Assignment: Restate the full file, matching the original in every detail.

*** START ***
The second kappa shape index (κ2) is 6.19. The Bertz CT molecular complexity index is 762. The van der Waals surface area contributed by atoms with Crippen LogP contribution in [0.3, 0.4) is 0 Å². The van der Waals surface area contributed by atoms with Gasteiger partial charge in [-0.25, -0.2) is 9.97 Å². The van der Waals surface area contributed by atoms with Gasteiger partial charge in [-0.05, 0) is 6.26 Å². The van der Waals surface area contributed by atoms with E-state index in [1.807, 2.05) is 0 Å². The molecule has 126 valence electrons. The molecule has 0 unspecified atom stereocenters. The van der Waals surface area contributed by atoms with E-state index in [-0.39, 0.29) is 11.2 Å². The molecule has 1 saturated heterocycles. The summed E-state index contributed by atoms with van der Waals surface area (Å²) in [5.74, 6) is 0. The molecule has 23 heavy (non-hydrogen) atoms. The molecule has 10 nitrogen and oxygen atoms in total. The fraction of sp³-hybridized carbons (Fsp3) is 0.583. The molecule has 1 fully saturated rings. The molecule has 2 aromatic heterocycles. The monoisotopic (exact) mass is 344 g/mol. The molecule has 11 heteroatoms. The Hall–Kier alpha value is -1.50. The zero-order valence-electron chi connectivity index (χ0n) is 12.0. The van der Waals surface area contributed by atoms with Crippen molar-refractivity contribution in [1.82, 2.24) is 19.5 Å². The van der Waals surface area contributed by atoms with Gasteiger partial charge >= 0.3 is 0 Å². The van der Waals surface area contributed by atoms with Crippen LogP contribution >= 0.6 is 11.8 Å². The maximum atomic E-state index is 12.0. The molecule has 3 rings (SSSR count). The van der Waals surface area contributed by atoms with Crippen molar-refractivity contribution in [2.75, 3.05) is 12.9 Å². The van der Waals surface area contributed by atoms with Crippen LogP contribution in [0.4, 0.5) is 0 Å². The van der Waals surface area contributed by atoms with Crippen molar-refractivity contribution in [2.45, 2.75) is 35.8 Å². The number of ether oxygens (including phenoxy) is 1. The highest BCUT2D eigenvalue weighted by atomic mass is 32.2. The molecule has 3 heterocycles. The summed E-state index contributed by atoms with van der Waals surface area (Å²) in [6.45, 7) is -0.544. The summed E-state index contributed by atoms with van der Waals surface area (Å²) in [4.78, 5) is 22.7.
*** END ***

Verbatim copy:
The second kappa shape index (κ2) is 6.19. The Bertz CT molecular complexity index is 762. The van der Waals surface area contributed by atoms with Crippen LogP contribution in [0.3, 0.4) is 0 Å². The van der Waals surface area contributed by atoms with Gasteiger partial charge in [-0.25, -0.2) is 9.97 Å². The van der Waals surface area contributed by atoms with Gasteiger partial charge in [-0.05, 0) is 6.26 Å². The van der Waals surface area contributed by atoms with E-state index in [1.807, 2.05) is 0 Å². The molecule has 126 valence electrons. The molecule has 0 unspecified atom stereocenters. The van der Waals surface area contributed by atoms with E-state index in [-0.39, 0.29) is 11.2 Å². The molecule has 1 saturated heterocycles. The summed E-state index contributed by atoms with van der Waals surface area (Å²) in [5.74, 6) is 0. The molecule has 23 heavy (non-hydrogen) atoms. The molecule has 10 nitrogen and oxygen atoms in total. The fraction of sp³-hybridized carbons (Fsp3) is 0.583. The molecule has 1 fully saturated rings. The molecule has 2 aromatic heterocycles. The monoisotopic (exact) mass is 344 g/mol. The molecule has 11 heteroatoms. The Hall–Kier alpha value is -1.50. The zero-order valence-electron chi connectivity index (χ0n) is 12.0. The van der Waals surface area contributed by atoms with Crippen molar-refractivity contribution in [1.82, 2.24) is 19.5 Å². The van der Waals surface area contributed by atoms with Gasteiger partial charge >= 0.3 is 0 Å². The van der Waals surface area contributed by atoms with Crippen LogP contribution >= 0.6 is 11.8 Å². The maximum atomic E-state index is 12.0. The molecule has 3 rings (SSSR count). The van der Waals surface area contributed by atoms with Crippen molar-refractivity contribution in [2.75, 3.05) is 12.9 Å². The van der Waals surface area contributed by atoms with Crippen LogP contribution in [0.4, 0.5) is 0 Å². The van der Waals surface area contributed by atoms with Crippen molar-refractivity contribution in [2.45, 2.75) is 35.8 Å². The number of ether oxygens (including phenoxy) is 1. The highest BCUT2D eigenvalue weighted by atomic mass is 32.2. The molecule has 3 heterocycles. The summed E-state index contributed by atoms with van der Waals surface area (Å²) in [6.45, 7) is -0.544. The summed E-state index contributed by atoms with van der Waals surface area (Å²) in [4.78, 5) is 22.7.